The pair of underarm extensions 14 is configured so as to form an underarm strap that extends around the side of the trunk of an infant and under the infant's arm. Each of these underarm extensions has a terminating end edge 14 a, 14 b to which the fastening means 16 are attached. The underarm 14 and shoulder 12 extensions are especially configured so as to allow for a mid-back closure of the bib (i.e., approximately in the middle of the infant's back).
The shoulder extension end edges 12 a, 12 b are seen to be fastened to a portion of the underarm extension that extends from the same side of the central part 10 at points that are somewhat near the end edge 14 a, 14 b of the underarm extension so as to form an armpit for each of an infant's arms. Just how close these points are to the underarm extension end edges 14 a, 14 b will usually be determined by the length of the fastening means 16 (e.g., in a preferred embodiment for an infant, two inch VELCRO strips on either end of the underarm extensions) and how much adjustability it is desired to incorporate into this mid-back closure of the bib.
The length of the underarm extensions 14 are chosen so that the fasteners can be connected over a range of connection points so that this bib can be comfortably fitted onto an infant. To accommodate infants of different trunk and arm sizes, the size of the central piece and the shoulder and underarm extensions are scaled accordingly.
The design of the bib is such that the bib's connection point is at the mid point of an infant's back rather than behind an infant's neck, the location where the connection point of most bibs is found.
It should be noted that the present design calls for the length of the distance, denoted as X in
Control of this ratio X/Y allows one to affect how much permanent or ever-present pucker or three-dimensional shape that this bib will have, and consequently how snuggly and comfortably this bib will fit around an infant's torso. Ranges of X/Y of 40% to 60% have been found to provide the bib with a suitable three-dimensional shape.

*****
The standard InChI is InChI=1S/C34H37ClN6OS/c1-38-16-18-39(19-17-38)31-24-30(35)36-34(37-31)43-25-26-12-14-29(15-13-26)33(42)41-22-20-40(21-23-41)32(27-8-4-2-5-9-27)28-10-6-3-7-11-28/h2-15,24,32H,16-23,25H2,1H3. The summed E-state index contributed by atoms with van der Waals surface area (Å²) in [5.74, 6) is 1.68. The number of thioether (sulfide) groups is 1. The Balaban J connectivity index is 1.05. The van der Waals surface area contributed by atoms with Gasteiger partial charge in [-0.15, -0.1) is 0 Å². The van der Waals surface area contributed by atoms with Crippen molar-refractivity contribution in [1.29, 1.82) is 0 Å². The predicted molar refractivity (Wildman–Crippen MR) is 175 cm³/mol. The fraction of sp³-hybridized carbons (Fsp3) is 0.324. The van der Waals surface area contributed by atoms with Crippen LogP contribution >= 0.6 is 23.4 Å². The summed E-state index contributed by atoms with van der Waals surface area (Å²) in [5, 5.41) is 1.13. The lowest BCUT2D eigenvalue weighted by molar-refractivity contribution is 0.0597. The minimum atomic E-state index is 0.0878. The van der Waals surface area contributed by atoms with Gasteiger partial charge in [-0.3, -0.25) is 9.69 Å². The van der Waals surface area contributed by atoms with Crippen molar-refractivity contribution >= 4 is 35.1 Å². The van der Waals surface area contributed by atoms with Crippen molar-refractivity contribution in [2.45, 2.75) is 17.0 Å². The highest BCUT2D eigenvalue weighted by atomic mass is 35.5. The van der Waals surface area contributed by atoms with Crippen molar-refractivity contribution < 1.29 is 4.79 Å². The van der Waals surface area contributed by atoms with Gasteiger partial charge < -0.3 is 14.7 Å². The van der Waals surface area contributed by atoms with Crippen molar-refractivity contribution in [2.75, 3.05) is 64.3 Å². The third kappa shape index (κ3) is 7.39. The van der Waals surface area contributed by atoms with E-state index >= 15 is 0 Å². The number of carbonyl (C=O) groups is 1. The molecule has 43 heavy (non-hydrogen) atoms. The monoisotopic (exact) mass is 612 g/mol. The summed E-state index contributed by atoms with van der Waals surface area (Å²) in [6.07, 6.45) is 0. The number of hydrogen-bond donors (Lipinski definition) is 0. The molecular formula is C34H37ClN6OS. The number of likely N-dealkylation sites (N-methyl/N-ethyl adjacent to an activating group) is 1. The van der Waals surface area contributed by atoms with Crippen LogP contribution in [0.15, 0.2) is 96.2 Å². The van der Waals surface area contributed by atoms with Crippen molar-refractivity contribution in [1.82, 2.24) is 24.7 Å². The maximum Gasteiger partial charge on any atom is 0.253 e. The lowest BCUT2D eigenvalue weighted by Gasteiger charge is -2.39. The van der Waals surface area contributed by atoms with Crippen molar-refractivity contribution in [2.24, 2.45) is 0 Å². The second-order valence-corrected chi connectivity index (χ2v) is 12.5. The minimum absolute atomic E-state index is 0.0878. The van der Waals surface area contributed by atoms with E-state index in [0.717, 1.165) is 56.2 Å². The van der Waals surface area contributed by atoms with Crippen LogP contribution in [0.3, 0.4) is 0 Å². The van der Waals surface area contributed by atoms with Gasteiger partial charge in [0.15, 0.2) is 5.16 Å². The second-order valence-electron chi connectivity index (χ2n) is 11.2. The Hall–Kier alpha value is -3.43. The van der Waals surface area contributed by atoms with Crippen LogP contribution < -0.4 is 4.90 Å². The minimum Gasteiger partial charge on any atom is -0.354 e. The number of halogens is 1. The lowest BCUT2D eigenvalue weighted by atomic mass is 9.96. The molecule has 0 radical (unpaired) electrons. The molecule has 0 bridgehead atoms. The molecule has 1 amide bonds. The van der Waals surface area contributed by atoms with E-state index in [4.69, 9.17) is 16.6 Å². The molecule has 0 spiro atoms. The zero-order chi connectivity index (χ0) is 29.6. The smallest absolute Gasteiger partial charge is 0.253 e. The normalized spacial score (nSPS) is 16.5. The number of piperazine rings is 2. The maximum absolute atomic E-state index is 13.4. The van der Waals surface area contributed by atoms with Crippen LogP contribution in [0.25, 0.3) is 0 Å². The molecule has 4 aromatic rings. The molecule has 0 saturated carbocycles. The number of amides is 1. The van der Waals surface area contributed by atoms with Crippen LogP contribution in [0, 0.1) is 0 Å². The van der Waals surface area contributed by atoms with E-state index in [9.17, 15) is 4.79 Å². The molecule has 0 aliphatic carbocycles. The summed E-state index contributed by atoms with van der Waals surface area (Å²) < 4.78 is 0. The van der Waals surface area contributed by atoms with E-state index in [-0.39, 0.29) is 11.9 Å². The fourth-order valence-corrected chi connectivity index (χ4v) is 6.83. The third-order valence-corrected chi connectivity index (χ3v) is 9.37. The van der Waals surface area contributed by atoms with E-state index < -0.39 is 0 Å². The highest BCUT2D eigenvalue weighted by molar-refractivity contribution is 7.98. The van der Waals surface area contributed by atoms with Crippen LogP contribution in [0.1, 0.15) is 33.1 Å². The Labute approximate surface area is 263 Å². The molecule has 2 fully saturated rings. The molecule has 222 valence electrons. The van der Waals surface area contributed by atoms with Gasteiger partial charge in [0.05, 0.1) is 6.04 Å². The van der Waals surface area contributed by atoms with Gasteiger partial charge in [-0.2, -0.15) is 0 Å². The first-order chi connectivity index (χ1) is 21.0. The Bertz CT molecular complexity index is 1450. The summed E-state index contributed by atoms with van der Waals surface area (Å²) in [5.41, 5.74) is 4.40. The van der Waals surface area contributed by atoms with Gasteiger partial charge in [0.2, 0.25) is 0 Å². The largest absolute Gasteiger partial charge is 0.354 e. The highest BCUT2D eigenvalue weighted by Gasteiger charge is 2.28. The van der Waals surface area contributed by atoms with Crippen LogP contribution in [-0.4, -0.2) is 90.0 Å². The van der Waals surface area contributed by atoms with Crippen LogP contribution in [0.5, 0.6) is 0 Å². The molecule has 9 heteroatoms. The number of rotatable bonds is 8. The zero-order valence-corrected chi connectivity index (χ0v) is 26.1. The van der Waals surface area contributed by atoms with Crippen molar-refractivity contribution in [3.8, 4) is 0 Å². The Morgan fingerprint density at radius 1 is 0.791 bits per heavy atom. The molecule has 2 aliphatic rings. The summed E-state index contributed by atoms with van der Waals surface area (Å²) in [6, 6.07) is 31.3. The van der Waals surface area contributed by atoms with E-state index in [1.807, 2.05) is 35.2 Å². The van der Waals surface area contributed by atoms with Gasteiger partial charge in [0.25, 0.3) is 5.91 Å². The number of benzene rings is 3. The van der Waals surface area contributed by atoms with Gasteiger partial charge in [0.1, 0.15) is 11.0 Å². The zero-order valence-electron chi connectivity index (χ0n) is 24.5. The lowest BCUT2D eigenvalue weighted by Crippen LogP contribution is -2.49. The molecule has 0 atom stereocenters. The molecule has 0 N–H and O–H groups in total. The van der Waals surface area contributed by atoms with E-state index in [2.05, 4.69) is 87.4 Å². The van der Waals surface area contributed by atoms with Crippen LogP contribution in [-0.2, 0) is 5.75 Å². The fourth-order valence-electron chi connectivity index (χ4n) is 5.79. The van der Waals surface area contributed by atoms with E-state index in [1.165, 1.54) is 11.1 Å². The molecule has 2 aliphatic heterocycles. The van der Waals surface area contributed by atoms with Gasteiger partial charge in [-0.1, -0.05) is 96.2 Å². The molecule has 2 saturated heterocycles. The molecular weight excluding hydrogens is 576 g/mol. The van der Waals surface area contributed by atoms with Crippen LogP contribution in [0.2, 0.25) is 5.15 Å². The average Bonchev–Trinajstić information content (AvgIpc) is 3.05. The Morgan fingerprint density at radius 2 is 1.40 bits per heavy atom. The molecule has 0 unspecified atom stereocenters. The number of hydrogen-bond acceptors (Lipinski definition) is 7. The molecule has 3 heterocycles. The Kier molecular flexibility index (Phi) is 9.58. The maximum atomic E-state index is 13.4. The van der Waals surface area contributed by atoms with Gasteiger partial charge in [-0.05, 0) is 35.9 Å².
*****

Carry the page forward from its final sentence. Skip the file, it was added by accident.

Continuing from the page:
For an infant, this degree of this fit is important for other reasons than just snugness and comfort—an infant's safety can be jeopardized when the edges of a loose fitting bib can get caught in nearby cracks and create possible strangulation threats for an infant as he/she struggles to undo an entrapped edge.
Additionally, this novel and safer configuration for an infant's bib 2 can be recognized to enable any downward load placed on the central part of the bib to be distributed, by the shoulder extensions 12 and the manner in which they connect to the underarm extensions 14, over the tops of an infant's shoulders, rather than being concentrated on an area behind an infant's neck, so as to absorb in a less threatening and dangerous manner any downward load that may be placed on the bib.
As previously noted, materials suitable for use in constructing such an infant bib include absorbent materials, such as terrycloth, and also impermeable materials, such as plastics, that repel liquids and food instead of absorbing them. When shrinkable materials are being used, it has been found advisable to pre-wash such materials before beginning to craft them into the form of the bib disclosed herein.
With respect to the above description then, it is to be realized that the optimum dimensional relationships for the parts of the invention, to include variations in size, materials, shape, form, function and manner of operation, assembly and use, are deemed readily apparent and obvious to one skilled in the art, and all equivalent relationships to those illustrated in the drawings and described in the specification are intended to be encompassed by the present invention.
Therefore, the foregoing is considered as illustrative only of the principles of the invention. Further, since numerous modifications and changes will readily occur to those skilled in the art, it is not desired to limit the invention to the exact construction and operation shown and described, and accordingly, all suitable modifications and equivalents may be resorted to, falling within the scope of the invention as hereinafter set forth in the claims.
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|U.S. Classification||2/49.1, 2/52|
|Sep 3, 2010||FPAY||Fee payment|
Year of fee payment: 4
|Oct 17, 2014||REMI||Maintenance fee reminder mailed|
|Mar 6, 2015||LAPS||Lapse for failure to pay maintenance fees|
|Apr 28, 2015||FP||Expired due to failure to pay maintenance fee|
Effective date: 20150306